Steve Buscemi began his career in, and continues to support experimental theater, writing and performance. Elliott Sharp is a central figure in the avant-garde music scene in New York City of over thirty years. The two have collaborated a few times in recent years, for example on Sharps' The Yahoos Trilogy, and more recently in celebration of the legacy of William S. Burroughs during the 100th anniversary of the writer's birth in 1914. Partnering with musician Elliott Sharp, the two have set to work staging poems of famed American Beat poet William S. Burroughs. They recorded their efforts, and have titled the album Rub Out The World (Bandcamp, some NSFW language, natch). [more inside]
Wendy Carlos is one of the most important composers living today. While primarily connected to the fields of electronic music, sound design, and alternate tunings, her compositions transcend these genres. It is certain that her music will be included among the major milestones of 20th century music.
Every recording of Erik Satie’s “Gymnopedie 1” played at the same time, stretched to the length of the longest recording. About 60 versions of the piece incorporated - "less than I thought I would find, but enough," says the arranger. A lovely piece of musical architecture to roam around in. [via the always-excellent Disquiet.]
"I went over to Germany, and I saw one millionth of a performance of a piece of music." John Darnielle (The Mountain Goats, Wolf In White Van) travels to Halberstadt to report on a John Cage concert that will last 639 years.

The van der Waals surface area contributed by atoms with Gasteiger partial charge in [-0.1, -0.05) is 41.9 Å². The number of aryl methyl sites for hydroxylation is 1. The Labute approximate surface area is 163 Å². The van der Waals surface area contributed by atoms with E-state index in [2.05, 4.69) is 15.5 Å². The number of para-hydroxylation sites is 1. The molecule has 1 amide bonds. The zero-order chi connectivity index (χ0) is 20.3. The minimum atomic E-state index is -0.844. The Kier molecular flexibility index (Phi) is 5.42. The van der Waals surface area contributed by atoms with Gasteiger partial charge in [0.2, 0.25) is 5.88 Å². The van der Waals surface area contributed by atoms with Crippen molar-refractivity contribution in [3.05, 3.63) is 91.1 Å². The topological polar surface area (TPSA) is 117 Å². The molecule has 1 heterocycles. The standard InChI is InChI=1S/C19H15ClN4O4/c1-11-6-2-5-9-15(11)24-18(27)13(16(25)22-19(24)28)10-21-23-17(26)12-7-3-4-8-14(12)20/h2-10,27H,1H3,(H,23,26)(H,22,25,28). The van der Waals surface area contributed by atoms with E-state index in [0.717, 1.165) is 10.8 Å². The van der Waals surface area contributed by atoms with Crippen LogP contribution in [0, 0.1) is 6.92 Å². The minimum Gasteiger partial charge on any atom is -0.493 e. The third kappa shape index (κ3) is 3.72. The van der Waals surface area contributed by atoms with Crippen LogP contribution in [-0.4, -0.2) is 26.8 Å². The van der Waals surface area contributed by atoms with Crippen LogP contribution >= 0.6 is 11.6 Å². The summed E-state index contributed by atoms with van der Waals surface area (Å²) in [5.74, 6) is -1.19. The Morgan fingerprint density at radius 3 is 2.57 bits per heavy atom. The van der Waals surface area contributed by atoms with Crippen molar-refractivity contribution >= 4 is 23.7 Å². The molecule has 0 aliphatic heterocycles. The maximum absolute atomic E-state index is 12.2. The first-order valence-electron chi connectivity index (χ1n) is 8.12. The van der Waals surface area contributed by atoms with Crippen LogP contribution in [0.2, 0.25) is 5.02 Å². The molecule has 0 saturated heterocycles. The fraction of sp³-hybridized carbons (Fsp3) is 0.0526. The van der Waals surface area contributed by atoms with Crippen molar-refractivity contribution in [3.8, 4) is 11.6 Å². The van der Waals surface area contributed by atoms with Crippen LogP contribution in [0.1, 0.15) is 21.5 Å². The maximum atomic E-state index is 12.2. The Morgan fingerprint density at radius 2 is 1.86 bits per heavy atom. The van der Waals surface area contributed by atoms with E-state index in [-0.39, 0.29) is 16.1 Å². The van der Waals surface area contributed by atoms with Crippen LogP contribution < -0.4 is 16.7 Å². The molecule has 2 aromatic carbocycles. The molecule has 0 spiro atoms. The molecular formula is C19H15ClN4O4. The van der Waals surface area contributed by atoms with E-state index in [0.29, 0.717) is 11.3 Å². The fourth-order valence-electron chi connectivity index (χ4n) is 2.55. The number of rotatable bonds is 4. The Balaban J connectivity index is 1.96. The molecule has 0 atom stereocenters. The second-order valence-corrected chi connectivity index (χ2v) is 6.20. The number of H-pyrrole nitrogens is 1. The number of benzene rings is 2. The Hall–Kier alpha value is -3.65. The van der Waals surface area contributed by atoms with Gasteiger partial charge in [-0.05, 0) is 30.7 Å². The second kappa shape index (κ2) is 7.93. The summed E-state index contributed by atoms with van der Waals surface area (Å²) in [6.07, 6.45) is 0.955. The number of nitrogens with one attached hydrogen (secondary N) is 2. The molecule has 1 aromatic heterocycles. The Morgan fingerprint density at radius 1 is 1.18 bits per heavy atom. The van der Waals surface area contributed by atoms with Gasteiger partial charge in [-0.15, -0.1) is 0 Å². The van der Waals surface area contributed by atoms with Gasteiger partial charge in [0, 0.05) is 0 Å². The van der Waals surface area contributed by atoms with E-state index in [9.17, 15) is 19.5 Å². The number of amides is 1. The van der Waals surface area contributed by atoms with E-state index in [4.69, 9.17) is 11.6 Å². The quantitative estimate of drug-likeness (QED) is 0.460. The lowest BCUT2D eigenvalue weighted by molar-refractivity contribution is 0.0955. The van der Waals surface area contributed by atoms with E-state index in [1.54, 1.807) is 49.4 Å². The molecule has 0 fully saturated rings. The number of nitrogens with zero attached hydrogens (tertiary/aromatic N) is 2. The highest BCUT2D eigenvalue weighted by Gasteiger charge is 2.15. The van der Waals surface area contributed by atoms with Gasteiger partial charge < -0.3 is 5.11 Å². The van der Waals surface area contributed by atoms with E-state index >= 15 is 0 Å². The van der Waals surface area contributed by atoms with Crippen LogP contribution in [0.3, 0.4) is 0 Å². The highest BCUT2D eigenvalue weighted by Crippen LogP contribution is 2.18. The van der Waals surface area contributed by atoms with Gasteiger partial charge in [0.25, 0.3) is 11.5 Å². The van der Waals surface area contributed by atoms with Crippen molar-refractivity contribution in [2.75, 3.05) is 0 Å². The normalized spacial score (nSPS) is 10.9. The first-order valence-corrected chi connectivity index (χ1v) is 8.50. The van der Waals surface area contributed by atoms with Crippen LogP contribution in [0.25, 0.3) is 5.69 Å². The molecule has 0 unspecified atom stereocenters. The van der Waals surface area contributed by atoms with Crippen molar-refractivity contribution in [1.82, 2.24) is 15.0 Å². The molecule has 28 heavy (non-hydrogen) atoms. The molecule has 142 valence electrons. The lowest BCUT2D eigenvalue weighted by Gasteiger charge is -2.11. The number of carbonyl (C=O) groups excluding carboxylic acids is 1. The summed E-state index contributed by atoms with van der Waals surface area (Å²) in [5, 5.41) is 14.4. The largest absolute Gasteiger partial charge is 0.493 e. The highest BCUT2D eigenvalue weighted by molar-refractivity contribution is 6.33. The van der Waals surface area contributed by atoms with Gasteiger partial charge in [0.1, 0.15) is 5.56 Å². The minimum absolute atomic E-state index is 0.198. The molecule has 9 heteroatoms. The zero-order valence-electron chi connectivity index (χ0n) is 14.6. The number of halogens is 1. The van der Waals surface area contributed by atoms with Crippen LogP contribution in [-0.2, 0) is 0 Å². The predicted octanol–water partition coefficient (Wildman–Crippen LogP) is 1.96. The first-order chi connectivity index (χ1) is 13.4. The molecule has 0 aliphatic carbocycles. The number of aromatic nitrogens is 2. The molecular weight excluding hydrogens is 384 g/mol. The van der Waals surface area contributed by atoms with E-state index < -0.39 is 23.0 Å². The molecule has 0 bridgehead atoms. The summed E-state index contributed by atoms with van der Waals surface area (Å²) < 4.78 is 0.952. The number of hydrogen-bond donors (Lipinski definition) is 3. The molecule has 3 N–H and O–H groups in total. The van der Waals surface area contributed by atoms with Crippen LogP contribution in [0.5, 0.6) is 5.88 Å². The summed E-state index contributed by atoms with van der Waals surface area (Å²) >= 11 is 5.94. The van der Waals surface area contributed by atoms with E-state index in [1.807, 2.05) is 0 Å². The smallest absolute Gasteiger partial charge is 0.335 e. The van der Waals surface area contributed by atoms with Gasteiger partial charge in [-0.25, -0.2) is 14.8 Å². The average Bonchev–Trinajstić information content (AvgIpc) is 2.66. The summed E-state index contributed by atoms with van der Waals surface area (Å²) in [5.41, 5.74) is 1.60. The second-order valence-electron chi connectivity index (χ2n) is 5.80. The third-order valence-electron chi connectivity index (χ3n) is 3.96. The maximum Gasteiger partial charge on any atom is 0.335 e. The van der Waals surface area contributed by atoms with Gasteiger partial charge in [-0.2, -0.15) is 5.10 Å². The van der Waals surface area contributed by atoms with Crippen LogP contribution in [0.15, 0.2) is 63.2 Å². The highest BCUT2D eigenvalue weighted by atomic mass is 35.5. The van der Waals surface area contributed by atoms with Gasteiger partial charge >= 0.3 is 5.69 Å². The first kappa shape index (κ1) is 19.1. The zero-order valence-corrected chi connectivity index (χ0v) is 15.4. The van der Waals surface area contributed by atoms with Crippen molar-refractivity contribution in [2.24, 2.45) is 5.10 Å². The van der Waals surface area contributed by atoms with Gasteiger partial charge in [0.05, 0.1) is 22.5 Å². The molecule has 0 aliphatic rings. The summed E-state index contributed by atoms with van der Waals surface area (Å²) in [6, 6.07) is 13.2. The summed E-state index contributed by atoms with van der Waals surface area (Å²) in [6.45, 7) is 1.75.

13 prepared guitar videos. A prepared guitar is a guitar that has been modified with various objects (such as alligator clips or chopsticks) in order to change the sounds it produces. Here are videos from thirteen different musicians who use prepared guitars (including Keith Rowe and Fred Frith).
Depending on one's point of view, Orgasm (later reissued as Cave Rock) is either a ridiculously self-indulgent artifact of the '60s counterculture or an underground gem that was way ahead of its time -- and it's probably a little bit of both. The basic idea behind Cromagnon, an obscure East Coast group led by vocalists Austin Grasmere and Brian Elliot, was psychedelic rock combined with the sticks and stones of prehistoric cavemen, as well as with traces of folk-rock; it's a bizarre concept, certainly, but at times, it works. You can hear the whole crazy album on YouTube, or stick with the most song-like track (featuring bagpipes, tribal beats and some sort of scream-singing), Caledonia, seen here with an unofficial video. [more inside]
My favorite new tumblr: Experimental Music On Children's TV.
Dream Battle note count: 272789. What Does the Fox Say? note count 1.1 million. Bad Apple note count: 4.6 million. "Fujiwara no Mokou's theme" note count: 21100000+. It's The Impossible Music of Black MIDI where there is no such thing as Too Many Notes.
"Gentlemen: I have a story that may be of interest to you. It is not widely known who invented the circuitry concept for the automatic sequential performance of musical pitches - now well known as a sequencer. I, however, do know who the inventor was - for it was I who first conceived and built the sequencer." This is the opening to an undated, unaddressed letter, found in Raymond Scott's personal papers (yes, the same fellow whose kooky soundtracks scored everything from Looney Tunes and Merrie Melodies to Ren & Stimpy, The Simpson, and Animaniacs). You can read the rest of Scott's letter, along with Bob Moog's recollections of visiting Raymond's electronics laboratory in the mid-1950s. Or you could jump ahead to the mid-1960s, when Jim Henson was in his late 20s to early 30s, and he was working on a variety of odd projects after a successful run with Sam and Friends, but before he it it big with Sesame Street. It was at this point that he teamed up with Scott on a few short, experimental films. [more inside]
A nice documentary video of live electronic music sampling and improvisation featuring Matmos with a rat cage.